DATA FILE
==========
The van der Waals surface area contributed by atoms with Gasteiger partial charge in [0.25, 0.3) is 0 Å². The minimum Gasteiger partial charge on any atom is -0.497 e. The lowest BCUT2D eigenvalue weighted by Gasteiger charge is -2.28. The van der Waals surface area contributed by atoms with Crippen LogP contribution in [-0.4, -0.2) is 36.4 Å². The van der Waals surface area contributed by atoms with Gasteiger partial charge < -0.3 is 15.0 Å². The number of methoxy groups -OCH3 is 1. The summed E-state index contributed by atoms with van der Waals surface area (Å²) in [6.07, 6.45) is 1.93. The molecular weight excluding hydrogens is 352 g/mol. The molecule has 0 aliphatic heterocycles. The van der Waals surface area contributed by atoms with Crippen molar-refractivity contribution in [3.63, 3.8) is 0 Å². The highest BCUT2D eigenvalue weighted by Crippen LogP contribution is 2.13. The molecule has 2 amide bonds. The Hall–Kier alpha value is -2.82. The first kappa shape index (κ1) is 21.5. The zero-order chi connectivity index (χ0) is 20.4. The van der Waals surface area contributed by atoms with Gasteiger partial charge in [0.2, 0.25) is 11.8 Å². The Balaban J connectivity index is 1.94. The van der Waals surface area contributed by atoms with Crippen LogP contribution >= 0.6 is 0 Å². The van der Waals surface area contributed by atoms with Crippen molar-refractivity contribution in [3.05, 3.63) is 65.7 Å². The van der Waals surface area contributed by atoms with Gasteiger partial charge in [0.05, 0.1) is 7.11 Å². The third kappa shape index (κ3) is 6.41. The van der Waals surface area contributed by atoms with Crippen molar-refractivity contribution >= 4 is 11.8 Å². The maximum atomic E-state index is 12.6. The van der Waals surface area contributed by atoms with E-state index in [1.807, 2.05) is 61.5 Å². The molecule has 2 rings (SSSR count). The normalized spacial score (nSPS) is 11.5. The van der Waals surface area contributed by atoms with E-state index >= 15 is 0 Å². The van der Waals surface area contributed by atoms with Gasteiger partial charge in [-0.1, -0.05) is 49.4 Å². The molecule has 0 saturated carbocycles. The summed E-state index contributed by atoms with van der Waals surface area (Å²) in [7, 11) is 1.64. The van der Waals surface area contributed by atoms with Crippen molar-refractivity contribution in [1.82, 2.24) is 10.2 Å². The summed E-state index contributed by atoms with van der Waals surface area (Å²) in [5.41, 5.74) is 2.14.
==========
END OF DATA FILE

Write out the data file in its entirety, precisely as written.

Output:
The van der Waals surface area contributed by atoms with Gasteiger partial charge in [0.25, 0.3) is 0 Å². The minimum Gasteiger partial charge on any atom is -0.497 e. The lowest BCUT2D eigenvalue weighted by Gasteiger charge is -2.28. The van der Waals surface area contributed by atoms with Crippen LogP contribution in [-0.4, -0.2) is 36.4 Å². The van der Waals surface area contributed by atoms with Gasteiger partial charge < -0.3 is 15.0 Å². The number of methoxy groups -OCH3 is 1. The summed E-state index contributed by atoms with van der Waals surface area (Å²) in [6.07, 6.45) is 1.93. The molecular weight excluding hydrogens is 352 g/mol. The molecule has 0 aliphatic heterocycles. The van der Waals surface area contributed by atoms with Crippen molar-refractivity contribution in [3.63, 3.8) is 0 Å². The highest BCUT2D eigenvalue weighted by Crippen LogP contribution is 2.13. The molecule has 2 amide bonds. The Hall–Kier alpha value is -2.82. The first kappa shape index (κ1) is 21.5. The zero-order chi connectivity index (χ0) is 20.4. The van der Waals surface area contributed by atoms with Gasteiger partial charge in [0.2, 0.25) is 11.8 Å². The Balaban J connectivity index is 1.94. The van der Waals surface area contributed by atoms with Crippen LogP contribution >= 0.6 is 0 Å². The van der Waals surface area contributed by atoms with Crippen molar-refractivity contribution in [3.05, 3.63) is 65.7 Å². The van der Waals surface area contributed by atoms with Gasteiger partial charge in [0.05, 0.1) is 7.11 Å². The third kappa shape index (κ3) is 6.41. The van der Waals surface area contributed by atoms with Crippen molar-refractivity contribution >= 4 is 11.8 Å². The maximum atomic E-state index is 12.6. The van der Waals surface area contributed by atoms with E-state index in [1.807, 2.05) is 61.5 Å². The molecule has 2 rings (SSSR count). The normalized spacial score (nSPS) is 11.5. The van der Waals surface area contributed by atoms with E-state index >= 15 is 0 Å². The van der Waals surface area contributed by atoms with Gasteiger partial charge in [-0.1, -0.05) is 49.4 Å². The molecule has 0 saturated carbocycles. The summed E-state index contributed by atoms with van der Waals surface area (Å²) in [7, 11) is 1.64. The van der Waals surface area contributed by atoms with Crippen molar-refractivity contribution in [1.82, 2.24) is 10.2 Å². The summed E-state index contributed by atoms with van der Waals surface area (Å²) in [5.41, 5.74) is 2.14.